A Platform for Closing the Open Data Feedback Loop Based on Web2.0 Functionality


“One essential characteristic of open data ecosystems is their development through feedback loops, discussions and dynamic data suppliers – user interactions. These user-centric features communicate the users’ needs to the open data community, as well to the public sector organizations responsible for data publication. Addressing these needs by the corresponding public sector organizations, or even by utilising the power of the community as ENGAGE supports, can significantly promote and accelerate innovation. However, such elements appear barely to be part of existing open data practices in the public sector. A survey we conducted has shown that professional open data users find the feedback and discussion on open data infrastructures from their users to their providers as highly useful and important, but they state that they do not know at least one open data infrastructure that provides various types of discussion, and feedback mechanisms.

In this paper we describe and discuss an open data platform, which contributes to filling this gap and also present a usage scenario of it, explaining the sequence of using its functionality. The discussed open data infrastructure combines functionalities that aim to close the feedback loop and to return information to public authorities that can be useful for better government data opening and publication, as well as establishing communication channels between all stakeholders. This may effectively lead to the stimulation and facilitation of value generation from open data, as such functionality positions the user at the centre of the open data publication process.”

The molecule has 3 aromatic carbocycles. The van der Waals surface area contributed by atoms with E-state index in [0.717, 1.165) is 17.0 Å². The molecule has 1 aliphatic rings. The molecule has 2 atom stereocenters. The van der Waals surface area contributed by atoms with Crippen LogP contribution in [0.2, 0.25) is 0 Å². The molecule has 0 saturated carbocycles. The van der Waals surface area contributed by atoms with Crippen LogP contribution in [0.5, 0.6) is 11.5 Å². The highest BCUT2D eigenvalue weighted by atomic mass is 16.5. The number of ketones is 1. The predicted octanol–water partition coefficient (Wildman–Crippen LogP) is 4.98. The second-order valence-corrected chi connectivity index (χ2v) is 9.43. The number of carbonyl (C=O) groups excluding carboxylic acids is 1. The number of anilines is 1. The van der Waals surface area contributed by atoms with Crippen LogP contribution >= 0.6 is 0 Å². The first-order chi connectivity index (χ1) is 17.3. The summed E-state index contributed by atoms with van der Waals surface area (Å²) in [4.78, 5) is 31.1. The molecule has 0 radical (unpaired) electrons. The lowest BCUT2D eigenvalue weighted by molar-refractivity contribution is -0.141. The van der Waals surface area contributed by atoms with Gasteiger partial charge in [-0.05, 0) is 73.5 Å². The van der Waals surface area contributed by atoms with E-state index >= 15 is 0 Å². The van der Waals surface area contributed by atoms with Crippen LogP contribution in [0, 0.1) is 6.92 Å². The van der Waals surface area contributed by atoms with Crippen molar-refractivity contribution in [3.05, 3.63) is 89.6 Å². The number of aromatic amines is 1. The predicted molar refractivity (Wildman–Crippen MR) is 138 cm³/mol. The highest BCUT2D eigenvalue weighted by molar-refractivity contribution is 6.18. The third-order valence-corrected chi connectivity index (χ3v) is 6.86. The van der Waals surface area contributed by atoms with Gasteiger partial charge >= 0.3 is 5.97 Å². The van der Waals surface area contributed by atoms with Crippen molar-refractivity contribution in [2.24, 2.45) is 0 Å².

URL : A Platform for Closing the Open Data Feedback Loop Based on Web2.0 Functionality

Alternative URL : http://www.jedem.org/article/view/327/270

Costs and Benefits of Data Provision Over…

Costs and Benefits of Data Provision :

“Over the last decade there has been increasing awareness of the potential benefits of more open access to Public Sector Information (PSI) and the findings of publicly funded research. That awareness is based on economic principles and evidence, and it finds expression in policy at institutional, national and international levels.

Public Sector Information (PSI) policies seek to optimise innovation by making data available for use and re-use with minimal barriers in the form of cost or inconvenience. They place three responsibilities on publicly funded agencies: (i) to arrange stewardship and curation of their data; (ii) to make their data readily discoverable and available for use and re-use with minimal restrictions; and (iii) to forgo fees wherever practical.

This report presents case studies exploring the costs and benefits that PSI producing agencies and their users experience in making information freely available, and preliminary estimates of the wider economic impacts of open access to PSI. In doing so, it outlines a possibly method for cost-benefit analysis at the agency level and explores the data requirements for such an analysis – recognising that few agencies will have all of the data required.”